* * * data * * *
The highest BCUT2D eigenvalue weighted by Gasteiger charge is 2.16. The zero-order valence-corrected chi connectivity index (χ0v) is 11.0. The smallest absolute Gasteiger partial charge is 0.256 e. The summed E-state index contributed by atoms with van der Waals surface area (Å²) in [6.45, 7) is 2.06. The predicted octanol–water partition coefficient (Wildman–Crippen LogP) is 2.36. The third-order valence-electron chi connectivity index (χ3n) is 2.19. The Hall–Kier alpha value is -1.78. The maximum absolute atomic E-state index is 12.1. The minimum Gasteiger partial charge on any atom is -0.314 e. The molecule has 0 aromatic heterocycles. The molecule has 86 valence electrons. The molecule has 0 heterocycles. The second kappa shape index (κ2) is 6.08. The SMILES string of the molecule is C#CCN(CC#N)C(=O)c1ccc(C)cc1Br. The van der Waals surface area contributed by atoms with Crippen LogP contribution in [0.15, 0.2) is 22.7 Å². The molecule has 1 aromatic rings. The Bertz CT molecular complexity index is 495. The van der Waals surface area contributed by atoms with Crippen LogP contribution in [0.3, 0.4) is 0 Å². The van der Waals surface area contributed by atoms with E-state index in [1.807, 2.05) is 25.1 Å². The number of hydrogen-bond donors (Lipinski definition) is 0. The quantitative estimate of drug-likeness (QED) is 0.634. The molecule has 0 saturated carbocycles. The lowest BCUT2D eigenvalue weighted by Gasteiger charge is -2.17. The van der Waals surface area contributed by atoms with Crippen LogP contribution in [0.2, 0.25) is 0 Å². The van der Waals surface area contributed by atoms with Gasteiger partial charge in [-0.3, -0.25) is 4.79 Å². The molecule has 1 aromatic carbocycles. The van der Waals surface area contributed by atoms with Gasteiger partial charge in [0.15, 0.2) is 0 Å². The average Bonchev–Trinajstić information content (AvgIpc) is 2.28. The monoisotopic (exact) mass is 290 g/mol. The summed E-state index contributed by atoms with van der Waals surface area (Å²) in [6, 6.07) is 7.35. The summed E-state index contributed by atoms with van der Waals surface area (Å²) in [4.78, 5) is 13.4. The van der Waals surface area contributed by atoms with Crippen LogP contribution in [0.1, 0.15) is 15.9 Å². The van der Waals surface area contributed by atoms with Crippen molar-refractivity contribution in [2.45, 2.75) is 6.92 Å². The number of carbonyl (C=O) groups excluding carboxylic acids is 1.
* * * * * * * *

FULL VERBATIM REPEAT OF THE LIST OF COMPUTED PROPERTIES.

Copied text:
The highest BCUT2D eigenvalue weighted by Gasteiger charge is 2.16. The zero-order valence-corrected chi connectivity index (χ0v) is 11.0. The smallest absolute Gasteiger partial charge is 0.256 e. The summed E-state index contributed by atoms with van der Waals surface area (Å²) in [6.45, 7) is 2.06. The predicted octanol–water partition coefficient (Wildman–Crippen LogP) is 2.36. The third-order valence-electron chi connectivity index (χ3n) is 2.19. The Hall–Kier alpha value is -1.78. The maximum absolute atomic E-state index is 12.1. The minimum Gasteiger partial charge on any atom is -0.314 e. The molecule has 0 aromatic heterocycles. The molecule has 86 valence electrons. The molecule has 0 heterocycles. The second kappa shape index (κ2) is 6.08. The SMILES string of the molecule is C#CCN(CC#N)C(=O)c1ccc(C)cc1Br. The van der Waals surface area contributed by atoms with Crippen LogP contribution in [0.15, 0.2) is 22.7 Å². The molecule has 1 aromatic rings. The Bertz CT molecular complexity index is 495. The van der Waals surface area contributed by atoms with Crippen LogP contribution in [0.3, 0.4) is 0 Å². The van der Waals surface area contributed by atoms with E-state index in [1.807, 2.05) is 25.1 Å². The number of hydrogen-bond donors (Lipinski definition) is 0. The quantitative estimate of drug-likeness (QED) is 0.634. The molecule has 0 saturated carbocycles. The lowest BCUT2D eigenvalue weighted by Gasteiger charge is -2.17. The van der Waals surface area contributed by atoms with Crippen LogP contribution in [0.2, 0.25) is 0 Å². The van der Waals surface area contributed by atoms with Gasteiger partial charge in [-0.3, -0.25) is 4.79 Å². The molecule has 1 aromatic carbocycles. The van der Waals surface area contributed by atoms with Gasteiger partial charge in [0.15, 0.2) is 0 Å². The average Bonchev–Trinajstić information content (AvgIpc) is 2.28. The monoisotopic (exact) mass is 290 g/mol. The summed E-state index contributed by atoms with van der Waals surface area (Å²) in [6, 6.07) is 7.35. The summed E-state index contributed by atoms with van der Waals surface area (Å²) in [4.78, 5) is 13.4. The van der Waals surface area contributed by atoms with Crippen LogP contribution in [0.1, 0.15) is 15.9 Å². The van der Waals surface area contributed by atoms with Crippen molar-refractivity contribution in [2.45, 2.75) is 6.92 Å². The number of carbonyl (C=O) groups excluding carboxylic acids is 1.